3. We hold that united Christianity must protest against a system so based, and productive of such results, and must demand a reconstructed social order which, adopting some method of production and distribution that starts from organised society as a body and seeks to benefit society equitably in everyone of its numbers, shall be based on the Christian principles that “We are members one of another.”
4, While recognising the present dangerous tendency of business towards combinations and trusts, we yet believe that the economic circumstances which call them into being will necessarily result in the development of such a social order which, with the equally necessary development of individual character, will be at once true Socialism and true Christianity.
5. Our objects, therefore, as Christian Socialists are:
fa) To show that the aim of Socialism is embraced in the aim of Christianity.
(b) To awaken members of Christian churches to the fact that the teachings of Jesus Christ lead directly to some specific form or forms of Socialism ; that therefore the church has a definite duty upon this matter, and must, in simple obedience to Christ, apply itself to the realisation of the social principles of Christianity. 6, We invite all who can subscribe to this declaration to active co-operation with us, and we urge the formation of similar fellowships in other places throughout the The new society has started its official organ, * The Dawn.’ Its managing editor is Rev. W. D. P. Bliss, and its first number gives promise that it will be worthy of its near juxtaposition to the Massachusetts W.C.T.U. headquarters. In its ‘Salutamus ’ ‘ The Dawn ’ declared its message to be the application of Christianity to social problems, and its aim to further all measures, present all news, and aid all organisations moving in that direction, especially to appeal to the Christian church. Among the legislative measures it advocates are: The extension of suffrage to women; compulsory education, with opportunities for industrial and technical study ; the enforcement of an eight-hour day; the making of marriage laws the same throughout the land. The reforms which it recognises as next in order and nearest at home are:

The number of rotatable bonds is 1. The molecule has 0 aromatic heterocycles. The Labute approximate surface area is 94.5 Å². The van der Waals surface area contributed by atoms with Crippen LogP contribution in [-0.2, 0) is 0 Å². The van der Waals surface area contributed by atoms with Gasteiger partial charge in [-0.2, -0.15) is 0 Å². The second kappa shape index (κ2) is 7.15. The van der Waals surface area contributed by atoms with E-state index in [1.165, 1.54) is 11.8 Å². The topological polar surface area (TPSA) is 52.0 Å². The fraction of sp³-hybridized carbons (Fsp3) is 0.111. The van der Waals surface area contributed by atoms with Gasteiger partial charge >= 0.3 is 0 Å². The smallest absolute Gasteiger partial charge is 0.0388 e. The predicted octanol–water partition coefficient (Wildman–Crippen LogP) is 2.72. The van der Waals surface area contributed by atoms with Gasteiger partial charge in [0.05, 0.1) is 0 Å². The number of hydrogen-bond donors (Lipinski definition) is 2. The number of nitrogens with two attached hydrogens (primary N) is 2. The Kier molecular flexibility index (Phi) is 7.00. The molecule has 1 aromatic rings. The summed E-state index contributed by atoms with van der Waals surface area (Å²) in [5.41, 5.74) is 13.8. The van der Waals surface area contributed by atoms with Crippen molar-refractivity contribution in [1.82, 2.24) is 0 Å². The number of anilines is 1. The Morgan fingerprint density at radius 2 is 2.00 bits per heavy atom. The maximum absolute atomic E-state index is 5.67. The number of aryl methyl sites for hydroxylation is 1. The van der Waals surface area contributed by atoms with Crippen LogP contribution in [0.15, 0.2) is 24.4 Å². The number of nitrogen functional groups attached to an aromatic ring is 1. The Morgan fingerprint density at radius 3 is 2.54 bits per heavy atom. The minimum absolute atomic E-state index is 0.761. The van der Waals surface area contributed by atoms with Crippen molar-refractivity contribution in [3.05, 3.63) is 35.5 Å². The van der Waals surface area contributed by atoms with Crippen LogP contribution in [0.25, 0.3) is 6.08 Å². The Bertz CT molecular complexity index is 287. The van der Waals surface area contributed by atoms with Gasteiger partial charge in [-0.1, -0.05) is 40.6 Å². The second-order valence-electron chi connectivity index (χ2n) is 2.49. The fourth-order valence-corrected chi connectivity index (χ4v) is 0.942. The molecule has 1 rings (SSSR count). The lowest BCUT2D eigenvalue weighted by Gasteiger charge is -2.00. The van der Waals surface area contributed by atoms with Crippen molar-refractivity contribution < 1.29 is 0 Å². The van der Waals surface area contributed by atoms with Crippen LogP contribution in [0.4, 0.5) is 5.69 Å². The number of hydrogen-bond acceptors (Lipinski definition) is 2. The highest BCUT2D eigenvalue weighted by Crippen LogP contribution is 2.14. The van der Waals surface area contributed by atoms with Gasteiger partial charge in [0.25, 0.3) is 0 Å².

(Where not already adopted) ballot reform, on the Australian or some essentially similar system, of necessity the first of all political reforms. Civil service reform, in radical, thorough, and universal application.
The eight-hour movement. Suppression of the saloon. Municipalisation of city light and transit. Nationalisation of railroads and the tele graph. Taxation of land, timber, mines held for speculative purposes, as fully as land in use.
Concentration of taxation more and more upon ground rents, We count it one of the promising signs of the times that the great questions which arc surging with such menacing force through the business world are coming to be studied from a Christian standpoint. ‘ Union Signal.’
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Christian Socialism., Evening Star, Issue 8025, 30 September 1889
Christian Socialism. Evening Star, Issue 8025, 30 September 1889